Stop an interstate asbestos scheme
Lawsuit abuse often goes as far as it does because judges tolerate it.
Not the case with California's Aurelio Munoz. The Los Angeles Superior Court judge stunned the Dallas plaintiff's law firm of Waters, Kraus, & Paul last month, excoriating it for playing "grisly games" in asbestos lawsuits and calling on the appellate court to intervene.
Judge Munoz ripped the lid off an effort by asbestos plaintiff's lawyers who are using state law differences as a means to unfairly pressure defendant companies to settle.
"The main theme seems to be settle or we'll run up the attorneys' fees so high that it is cheaper to settle," Munoz wrote. "(This) seems to be a type of judicially sanctioned extortion."
That's assuming the judges go along with the scheme, which by design begins with filing a lawsuit in Texas, then ends with settling it for big paydays in California.
Thanks to tort reform, Texas now is a bad place to file a frivolous lawsuit if you're an asbestos lawyer. If your plaintiff cannot identify the defendant's product that supposedly caused injury during their deposition, our state law allows the case to be dismissed. That's a fair outcome.
But on another level, Texas remains the ideal place to conduct depositions in these asbestos cases, because of our state's "six-hour" rule. Defense lawyers only have six hours to question accusers--an insufficient time that must be cut up amongst dozens of defendants named in each asbestos case.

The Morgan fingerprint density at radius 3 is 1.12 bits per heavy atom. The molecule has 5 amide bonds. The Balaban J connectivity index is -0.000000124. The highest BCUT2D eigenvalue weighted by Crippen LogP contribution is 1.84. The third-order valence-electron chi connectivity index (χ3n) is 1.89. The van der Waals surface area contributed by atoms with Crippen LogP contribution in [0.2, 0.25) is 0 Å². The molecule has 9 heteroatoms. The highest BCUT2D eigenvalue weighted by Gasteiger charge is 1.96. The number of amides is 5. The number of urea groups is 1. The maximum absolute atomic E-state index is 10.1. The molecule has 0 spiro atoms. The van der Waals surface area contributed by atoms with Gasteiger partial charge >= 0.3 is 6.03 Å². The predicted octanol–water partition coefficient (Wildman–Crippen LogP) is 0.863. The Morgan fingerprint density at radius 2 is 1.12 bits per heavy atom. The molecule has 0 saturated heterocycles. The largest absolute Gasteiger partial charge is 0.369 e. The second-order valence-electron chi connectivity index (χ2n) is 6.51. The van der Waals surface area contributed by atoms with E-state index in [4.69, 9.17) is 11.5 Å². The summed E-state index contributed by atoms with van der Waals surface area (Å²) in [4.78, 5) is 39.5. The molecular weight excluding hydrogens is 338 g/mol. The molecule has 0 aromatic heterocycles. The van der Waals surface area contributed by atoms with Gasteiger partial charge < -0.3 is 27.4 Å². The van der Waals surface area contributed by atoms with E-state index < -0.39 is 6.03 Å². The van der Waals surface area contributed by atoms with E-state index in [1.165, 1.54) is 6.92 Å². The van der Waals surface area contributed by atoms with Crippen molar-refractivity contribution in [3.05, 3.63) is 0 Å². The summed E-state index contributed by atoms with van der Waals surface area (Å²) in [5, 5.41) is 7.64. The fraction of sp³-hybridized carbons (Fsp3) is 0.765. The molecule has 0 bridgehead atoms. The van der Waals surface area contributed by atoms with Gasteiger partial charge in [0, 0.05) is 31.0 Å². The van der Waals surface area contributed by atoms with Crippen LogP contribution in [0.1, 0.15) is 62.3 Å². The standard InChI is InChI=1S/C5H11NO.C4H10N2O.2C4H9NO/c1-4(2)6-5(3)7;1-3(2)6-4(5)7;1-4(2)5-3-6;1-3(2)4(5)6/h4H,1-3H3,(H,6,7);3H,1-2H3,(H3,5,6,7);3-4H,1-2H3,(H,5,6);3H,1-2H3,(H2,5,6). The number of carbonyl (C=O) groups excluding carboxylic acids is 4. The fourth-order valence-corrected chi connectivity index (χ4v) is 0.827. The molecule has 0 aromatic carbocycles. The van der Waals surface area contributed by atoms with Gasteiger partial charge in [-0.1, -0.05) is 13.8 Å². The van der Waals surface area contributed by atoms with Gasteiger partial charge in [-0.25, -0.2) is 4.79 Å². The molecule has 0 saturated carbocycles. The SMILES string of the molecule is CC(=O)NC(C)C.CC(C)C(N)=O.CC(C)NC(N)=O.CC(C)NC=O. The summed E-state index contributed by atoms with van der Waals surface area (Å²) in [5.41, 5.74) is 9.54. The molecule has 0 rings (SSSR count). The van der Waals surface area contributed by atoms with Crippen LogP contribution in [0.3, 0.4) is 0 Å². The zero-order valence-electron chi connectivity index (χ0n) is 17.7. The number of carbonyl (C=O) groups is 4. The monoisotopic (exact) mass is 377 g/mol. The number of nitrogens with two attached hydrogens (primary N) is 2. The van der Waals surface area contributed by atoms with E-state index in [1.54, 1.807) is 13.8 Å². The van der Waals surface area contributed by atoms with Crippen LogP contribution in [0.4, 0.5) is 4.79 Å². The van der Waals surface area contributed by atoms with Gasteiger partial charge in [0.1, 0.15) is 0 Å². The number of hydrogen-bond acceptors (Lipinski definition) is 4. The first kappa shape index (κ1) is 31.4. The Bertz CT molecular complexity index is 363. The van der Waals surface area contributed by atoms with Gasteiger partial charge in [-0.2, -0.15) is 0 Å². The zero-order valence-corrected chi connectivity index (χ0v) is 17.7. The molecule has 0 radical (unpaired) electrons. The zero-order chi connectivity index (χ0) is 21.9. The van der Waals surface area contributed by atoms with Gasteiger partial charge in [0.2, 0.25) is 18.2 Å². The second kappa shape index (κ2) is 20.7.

The unforeseen result: plaintiff's asbestos lawyers have been filing their lawsuits in Texas, taking the six-hour mandated depositions, then dismissing the cases and refiling in California, where the law is more plaintiff friendly and harder on defendants.
When those defendants ask the court for another deposition under California's non-time limited rules, the plaintiff's attorneys protest that the client is too sick and the court should use the Texas deposition--the one in which many defendants often never got a chance to ask questions of the alleged victim.
Therein lies the "extortion": defendants are deprived of the chance to get the evidence to get frivolous cases quickly dismissed. They're forced to do a cost-benefit analysis--pay the plaintiff's lawyer a nuisance settlement to go away, or pay expensive attorneys' fees to beat the claim at a far more costly full trial.
This doesn't have to be. More judges need to follow the lead of Judge Aurelio Munoz. The public would be the beneficiary and the system of justice would be free of this rule bending "extortion."